This morning I was noodling around on the Simple Savings forum when someone posted a comment about the cost of groceries. This made me wonder – how were we tracking this year compared to last?
David27 has moved out in all but name, so SURELY we’d be doing better?
Plus we have a VERY well-stocked Zombie Apocalypse cupboard that I beefed up when covid raised its ugly head. This means that we don’t go to the supermarket very often, especially when we’re in lockdowns. The plague is a very good reason to avoid people. It also means that you avoid impulse buys when you pop in for a litre of milk, for example.
Also, remember all of those pumpkins we grew? We’re just finishing the last one, months after we picked them all. That crop alone would have saved us something. We’ve eaten a lot of pumpkin over the last few months and I’ve even invented a pumpkin pasta bake, just to use up even more. We’re still eating other things from the garden, though far less in winter.
So how are we tracking?
I knew this would require some advanced Maths. Fortunately, my laptop has a calculator. I pulled up my ‘Yearly Expenses’ chart and had a look.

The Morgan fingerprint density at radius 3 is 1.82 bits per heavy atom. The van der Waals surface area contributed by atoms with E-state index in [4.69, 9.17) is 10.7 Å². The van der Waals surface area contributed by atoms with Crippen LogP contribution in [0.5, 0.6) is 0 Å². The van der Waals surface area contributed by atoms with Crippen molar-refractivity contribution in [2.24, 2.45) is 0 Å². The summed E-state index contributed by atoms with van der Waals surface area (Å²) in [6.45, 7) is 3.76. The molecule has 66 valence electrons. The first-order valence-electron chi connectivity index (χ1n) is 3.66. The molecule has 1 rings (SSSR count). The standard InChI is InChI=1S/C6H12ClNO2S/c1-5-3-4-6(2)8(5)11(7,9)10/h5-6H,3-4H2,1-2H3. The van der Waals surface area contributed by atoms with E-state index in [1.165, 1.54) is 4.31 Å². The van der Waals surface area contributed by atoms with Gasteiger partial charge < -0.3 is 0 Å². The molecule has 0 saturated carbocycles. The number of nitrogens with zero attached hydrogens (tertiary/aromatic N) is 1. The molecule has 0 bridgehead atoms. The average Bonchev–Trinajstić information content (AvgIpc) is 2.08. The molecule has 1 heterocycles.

Kids are expensive to feed, especially when they turn into men. You can see how the grocery bill drops as a couple of them left home. It used to be even more expensive when I had 4 adult men to feed, but Tom was already gone by the time I started tallying up figures.
Roughly speaking, I divided up 9K (2020’s number, rounded up) by 12. That gave me an average monthly figure.
Then I multiplied it by 7. We’re in July, the 7th month. (I know Maths people will say that we still have 6 days to go before July is done, but all I wanted was a rough idea.)
Roughly speaking, I’ve spent around $1,800 LESS than I did this time last year. I’m pretty pleased with that.
Hmmm… how much cheaper will it be when Ryan26 moves out? Maybe I should start dropping hints???
But then, maybe not. He’ll probably look at me like this:
Well, I’m exhausted after all that intensive brain work. Time for a lime verbena tea!